MPs and Peers are calling for an end to the ‘institutional bias’ against mental health which they claim is rife across the National Health Service, and are urging the incoming government to ramp up efforts to create equality between mental and physical health services.

Following a year-long inquiry, the All-Party Parliamentary Group on Mental Health, chaired by Conservative MP James Morris, has concluded that there is ‘unacceptably poor’ provision of mental health care in England, which would not be tolerated in the rest of the NHS.

The report highlights three key areas where the lack of equality between mental and physical health services is particularly evident: premature death, with patients who have serious mental illnesses dieing on average 15-20 years earlier than those who don’t; emergency care, having found widespread failure to provide timely and appropriate support for people experiencing a mental health crisis; and public health, with just 1.4% of spending allocated to mental health.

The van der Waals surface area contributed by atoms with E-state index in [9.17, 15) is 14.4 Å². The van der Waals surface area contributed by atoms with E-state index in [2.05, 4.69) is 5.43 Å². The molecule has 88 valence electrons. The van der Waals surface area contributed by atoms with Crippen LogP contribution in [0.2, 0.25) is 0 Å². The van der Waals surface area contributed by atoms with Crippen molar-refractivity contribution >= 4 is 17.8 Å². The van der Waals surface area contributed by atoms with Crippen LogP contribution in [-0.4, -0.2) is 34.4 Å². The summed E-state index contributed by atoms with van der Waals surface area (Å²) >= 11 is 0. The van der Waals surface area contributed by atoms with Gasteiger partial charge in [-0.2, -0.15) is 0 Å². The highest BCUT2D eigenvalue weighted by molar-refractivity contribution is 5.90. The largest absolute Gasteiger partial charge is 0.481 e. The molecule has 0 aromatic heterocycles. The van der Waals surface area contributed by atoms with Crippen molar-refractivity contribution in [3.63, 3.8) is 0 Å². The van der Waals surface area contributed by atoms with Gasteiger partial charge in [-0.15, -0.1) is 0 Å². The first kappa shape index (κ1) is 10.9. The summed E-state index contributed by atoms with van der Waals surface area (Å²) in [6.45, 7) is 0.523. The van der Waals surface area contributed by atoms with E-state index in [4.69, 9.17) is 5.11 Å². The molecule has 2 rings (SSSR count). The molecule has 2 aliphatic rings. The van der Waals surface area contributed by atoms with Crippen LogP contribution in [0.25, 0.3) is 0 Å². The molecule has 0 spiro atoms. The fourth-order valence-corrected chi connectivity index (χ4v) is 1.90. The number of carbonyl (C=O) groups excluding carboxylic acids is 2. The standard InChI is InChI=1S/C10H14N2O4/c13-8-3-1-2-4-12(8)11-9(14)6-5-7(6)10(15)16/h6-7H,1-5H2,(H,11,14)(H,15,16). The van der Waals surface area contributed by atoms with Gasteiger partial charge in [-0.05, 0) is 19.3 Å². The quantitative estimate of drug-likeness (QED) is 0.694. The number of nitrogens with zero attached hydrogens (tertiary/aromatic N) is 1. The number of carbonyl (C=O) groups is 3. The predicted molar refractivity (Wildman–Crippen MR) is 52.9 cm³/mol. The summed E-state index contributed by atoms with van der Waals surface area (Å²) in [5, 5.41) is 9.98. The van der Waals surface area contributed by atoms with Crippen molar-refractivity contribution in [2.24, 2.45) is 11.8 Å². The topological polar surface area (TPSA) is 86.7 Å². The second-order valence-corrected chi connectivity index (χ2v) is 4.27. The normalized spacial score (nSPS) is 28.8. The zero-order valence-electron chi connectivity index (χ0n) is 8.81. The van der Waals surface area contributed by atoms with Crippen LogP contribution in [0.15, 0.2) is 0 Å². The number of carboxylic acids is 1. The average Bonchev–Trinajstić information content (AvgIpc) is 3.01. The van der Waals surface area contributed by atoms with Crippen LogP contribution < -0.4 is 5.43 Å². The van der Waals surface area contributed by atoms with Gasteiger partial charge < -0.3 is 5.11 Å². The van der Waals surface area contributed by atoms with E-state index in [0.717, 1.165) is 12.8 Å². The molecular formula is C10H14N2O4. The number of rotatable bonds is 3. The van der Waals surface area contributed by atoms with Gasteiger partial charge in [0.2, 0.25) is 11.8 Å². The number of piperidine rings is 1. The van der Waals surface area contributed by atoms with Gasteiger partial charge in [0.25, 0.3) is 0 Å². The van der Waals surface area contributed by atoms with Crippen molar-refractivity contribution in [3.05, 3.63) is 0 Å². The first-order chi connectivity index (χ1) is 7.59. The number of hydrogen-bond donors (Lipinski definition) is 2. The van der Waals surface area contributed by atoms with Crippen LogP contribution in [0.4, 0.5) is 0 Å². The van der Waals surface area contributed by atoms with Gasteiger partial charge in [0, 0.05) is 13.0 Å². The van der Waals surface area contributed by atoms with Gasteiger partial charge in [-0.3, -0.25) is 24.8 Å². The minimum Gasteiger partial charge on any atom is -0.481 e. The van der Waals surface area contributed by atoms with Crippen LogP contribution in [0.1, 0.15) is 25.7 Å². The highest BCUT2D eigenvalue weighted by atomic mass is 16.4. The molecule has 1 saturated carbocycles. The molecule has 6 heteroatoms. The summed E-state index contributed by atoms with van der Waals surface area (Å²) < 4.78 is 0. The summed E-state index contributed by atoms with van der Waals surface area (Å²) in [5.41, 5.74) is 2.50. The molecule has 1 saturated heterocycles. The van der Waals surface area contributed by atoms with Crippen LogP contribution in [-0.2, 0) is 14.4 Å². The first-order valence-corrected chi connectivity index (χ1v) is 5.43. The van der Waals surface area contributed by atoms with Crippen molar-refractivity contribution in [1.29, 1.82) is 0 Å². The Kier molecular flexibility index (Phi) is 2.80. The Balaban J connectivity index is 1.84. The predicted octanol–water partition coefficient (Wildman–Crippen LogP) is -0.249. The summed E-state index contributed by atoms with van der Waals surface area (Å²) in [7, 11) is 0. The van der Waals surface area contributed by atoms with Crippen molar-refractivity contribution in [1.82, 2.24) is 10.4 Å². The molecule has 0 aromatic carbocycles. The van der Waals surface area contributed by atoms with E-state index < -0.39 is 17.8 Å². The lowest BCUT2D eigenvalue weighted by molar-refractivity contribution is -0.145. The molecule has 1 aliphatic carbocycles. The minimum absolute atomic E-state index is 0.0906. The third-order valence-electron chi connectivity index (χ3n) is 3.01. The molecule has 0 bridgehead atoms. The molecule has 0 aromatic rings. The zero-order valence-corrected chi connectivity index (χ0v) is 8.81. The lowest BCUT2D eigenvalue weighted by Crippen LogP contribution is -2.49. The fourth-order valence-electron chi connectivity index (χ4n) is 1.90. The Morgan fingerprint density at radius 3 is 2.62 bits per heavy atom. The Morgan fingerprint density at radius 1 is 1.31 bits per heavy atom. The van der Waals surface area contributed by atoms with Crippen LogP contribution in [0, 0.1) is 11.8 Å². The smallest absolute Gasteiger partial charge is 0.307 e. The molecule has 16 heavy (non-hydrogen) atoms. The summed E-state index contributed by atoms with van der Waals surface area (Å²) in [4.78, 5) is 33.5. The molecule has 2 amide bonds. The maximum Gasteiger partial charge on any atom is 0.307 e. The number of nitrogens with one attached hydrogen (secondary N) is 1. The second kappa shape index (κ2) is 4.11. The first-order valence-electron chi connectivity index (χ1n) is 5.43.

The APPG’s recommendations include a national target for reducing premature death, a wider range of community support services to cut the number of people experiencing a mental health crisis being held in police cells, and mental health champions in all local authorities to ensure mental health is prioritised.

A change of mindset

Sir Simon Wessely, President of the Royal College of Psychiatrists, said “parity of esteem must be embedded into the mindset of all health professionals and policy makers, from the Secretary of State for Health to the local CCG commissioners,” to “ensure that people with mental health problems are treated with the same respect and dignity as those with physical health problems”.

APPG chair James Morris MP said progress in improving mental health services has been “unacceptably slow”, with “long-term failure over successive governments to give mental health equal priority with physical health”. 

Mental health charities are now calling for additional funds as well as greater accountability and transparency on what health leaders are doing to drive improvement in the care of patients.